The complete RAI1 cDNA and the mutations RAI1 c.2878C>T and c.3103delC were previously generated [10]. The single base change RAI1 c.3103insC was obtained from cDNA isolated from a lymphoblastoid cell line obtained from patient BAB1852 [4] (kindly donated by Dr. James Lupski). A small fragment of RAI1 cDNA containing the base 3103 was amplified by PCR with the following primers, forward: 5′-GTGGGCTGCTGCAGTG-3′ and reverse: 5′-GGTGGCACGGCAGTTG-3′. The product was cloned into pGEM-T Easy vector (Promega Corporation) and then the clones were verified by DNA sequencing. The fragment containing the mutation was subcloned into full length RAI1 cDNA with the enzymes AgeI and AfeI.

For expression analysis, the cDNAs of RAI1 wild type and mutant forms were subcloned into pALTER-MAX vector (Promega Corporation).

Accession numbers: Human RAI1 NCBI Nucleotide RefSeq NM_030665. Isoform 1 Uniprot: Q7Z5J4; isoform 4, Uniprot Q7S5J4-4.

Cell Culture

Neuro-2a (ATCC# CCL-131) and HEK-293 cells (ATCC# CRL-1573) were grown in Dulbecco's Modified Eagle Medium (Cellgro, Mediatech, Inc) supplemented with 10% fetal bovine serum (Gibco, Life Technologies), penicillin (100 U/mL) and streptomycin (100 µg/mL) (Gibco, Life Technologies) at 37°C with 5% CO2 until 95% confluence was attained.

Lymphoblastoid cell lines were obtained from patient BAB1852 and from a control donor. The cells were grown in suspension in RPMI 1640 medium (Cellgro, Mediatech, Inc) supplemented with 10% fetal bovine serum, 100 U/mL penicillin, and 100 µg/mL streptomycin and maintained at 37°C with 5% CO2.

RNA Extraction and RT-PCR

Total RNA was isolated from lymphoblastoid cell lines with TRIzol Reagent (Ambion, Life Technologies) according to manufacturer’s instructions. To avoid genomic DNA contamination, RNA samples were treated with rDNAse I (DNA-free kit; Ambion, Life Technologies). Then cDNA was synthesized using ImProm-II Reverse Transcription System (Promega Corporation).

Western Blot Analyses and Immunofluorescence

To study the expression of the proteins, Neuro-2a cells were transfected with the plasmids pALTER-MAX RAI1-HA wild type and RAI1 c.3103insC. All transfections were performed using Lipofectamine 2000 (Gibco, Life Technologies) according to manufacturer’s protocol.

For Western blots of transfected cells, Neuro-2a cells were lysed 48 h after transfection in 100 µL of protein extraction and loading buffer (2% SDS, 2 M Urea, 10% Glycerol, 10 mM Tris pH 6.8, 0.002% Bromophenol Blue and 10 mM DTT) plus 1∶200 protease inhibitor cocktail (SIGMA). After incubation at 4°C for 15 minutes, the samples were homogenized by passing 20 times through a syringe and heated to 95°C for 5 minutes. 25 µL of each lysate was loaded onto 4–20% gradient SDS-polyacrylamide gel and transferred to a 0.2 µm poly-vinylidene fluoride (PVDF, Bio-Rad Laboratories) membrane. Immunodetection was performed using rabbit anti human RAI1 polyclonal antibody (1∶1000, Abcam) whose epitope locates at the amino terminal of RAI1, and rabbit anti β-tubulin (1∶1000, sc-9104 Santa Cruz Biotechnology, Inc). Additionally, an Acetyl-histone H3 antibody (1∶10,000, Upstate) was used as control for immunodetection of cell fractionation samples. The results were visualized by chemiluminiscence. Protein expression levels were first quantified using Quantity One Software (Bio-rad Laboratories). RAI1 isoform 1 (250 kDa band) expression level was set to one in each individual Western blot. Statistical analysis was calculated with two-tailed Student’s t-test and a P-value ≤0.05 was considered significant.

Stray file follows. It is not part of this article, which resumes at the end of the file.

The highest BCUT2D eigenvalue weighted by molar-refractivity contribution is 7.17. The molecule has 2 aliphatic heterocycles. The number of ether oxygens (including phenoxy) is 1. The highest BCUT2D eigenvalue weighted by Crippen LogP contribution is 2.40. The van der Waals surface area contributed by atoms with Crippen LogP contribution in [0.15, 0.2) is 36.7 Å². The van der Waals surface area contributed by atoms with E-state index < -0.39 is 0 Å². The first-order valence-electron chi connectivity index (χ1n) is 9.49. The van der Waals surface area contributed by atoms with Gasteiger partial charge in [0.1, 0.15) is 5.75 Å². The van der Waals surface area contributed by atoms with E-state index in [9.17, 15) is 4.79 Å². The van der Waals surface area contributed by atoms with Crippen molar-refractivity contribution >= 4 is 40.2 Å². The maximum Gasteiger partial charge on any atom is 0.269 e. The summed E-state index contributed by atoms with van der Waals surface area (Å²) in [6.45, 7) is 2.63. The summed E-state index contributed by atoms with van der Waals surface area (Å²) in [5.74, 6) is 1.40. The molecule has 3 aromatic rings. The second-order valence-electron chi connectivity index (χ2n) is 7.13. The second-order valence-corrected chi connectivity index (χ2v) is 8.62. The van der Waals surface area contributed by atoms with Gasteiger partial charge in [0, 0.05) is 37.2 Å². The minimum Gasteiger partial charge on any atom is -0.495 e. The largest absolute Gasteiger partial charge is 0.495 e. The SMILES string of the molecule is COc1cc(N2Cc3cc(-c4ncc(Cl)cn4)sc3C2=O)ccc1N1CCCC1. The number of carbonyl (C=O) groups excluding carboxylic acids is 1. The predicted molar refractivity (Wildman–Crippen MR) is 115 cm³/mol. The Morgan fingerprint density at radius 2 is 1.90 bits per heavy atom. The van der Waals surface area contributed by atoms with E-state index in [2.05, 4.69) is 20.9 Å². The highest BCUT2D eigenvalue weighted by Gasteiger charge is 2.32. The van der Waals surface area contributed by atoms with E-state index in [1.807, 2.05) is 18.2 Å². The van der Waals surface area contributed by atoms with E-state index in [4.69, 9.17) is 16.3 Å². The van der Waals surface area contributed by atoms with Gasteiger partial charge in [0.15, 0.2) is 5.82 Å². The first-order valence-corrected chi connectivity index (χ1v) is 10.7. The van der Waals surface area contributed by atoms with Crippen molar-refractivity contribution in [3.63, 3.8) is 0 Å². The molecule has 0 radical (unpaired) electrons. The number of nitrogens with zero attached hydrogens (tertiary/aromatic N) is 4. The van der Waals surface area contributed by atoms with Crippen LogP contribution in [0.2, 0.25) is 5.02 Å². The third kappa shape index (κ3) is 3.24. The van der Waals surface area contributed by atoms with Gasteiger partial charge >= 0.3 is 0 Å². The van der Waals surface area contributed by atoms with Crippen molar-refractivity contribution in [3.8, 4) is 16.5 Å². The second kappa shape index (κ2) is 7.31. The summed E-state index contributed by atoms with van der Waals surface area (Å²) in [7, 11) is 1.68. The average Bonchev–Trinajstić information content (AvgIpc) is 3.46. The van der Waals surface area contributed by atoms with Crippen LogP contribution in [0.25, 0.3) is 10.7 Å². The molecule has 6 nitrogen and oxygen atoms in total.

For immunofluorescence in Neuro-2a cells, 24 h after transfection with the pALTER-MAX constructs, the cells were fixed with 4% paraformaldehyde and permeabilized with 0.1% Triton X-100 in PBS. Subcellular localization of RAI1 was detected using rabbit anti human RAI1 polyclonal antibody (1∶1000, Abcam). A secondary antibody conjugated to Alexa fluor 488 (1∶1000, Molecular Probes, Life Technologies) was used. Cells were stained with 4',6-diamidino-2-phenylindole, dihydrochloride (DAPI) and mounted with fluorescent mounting medium (Dako).

Transcriptional Activity Assays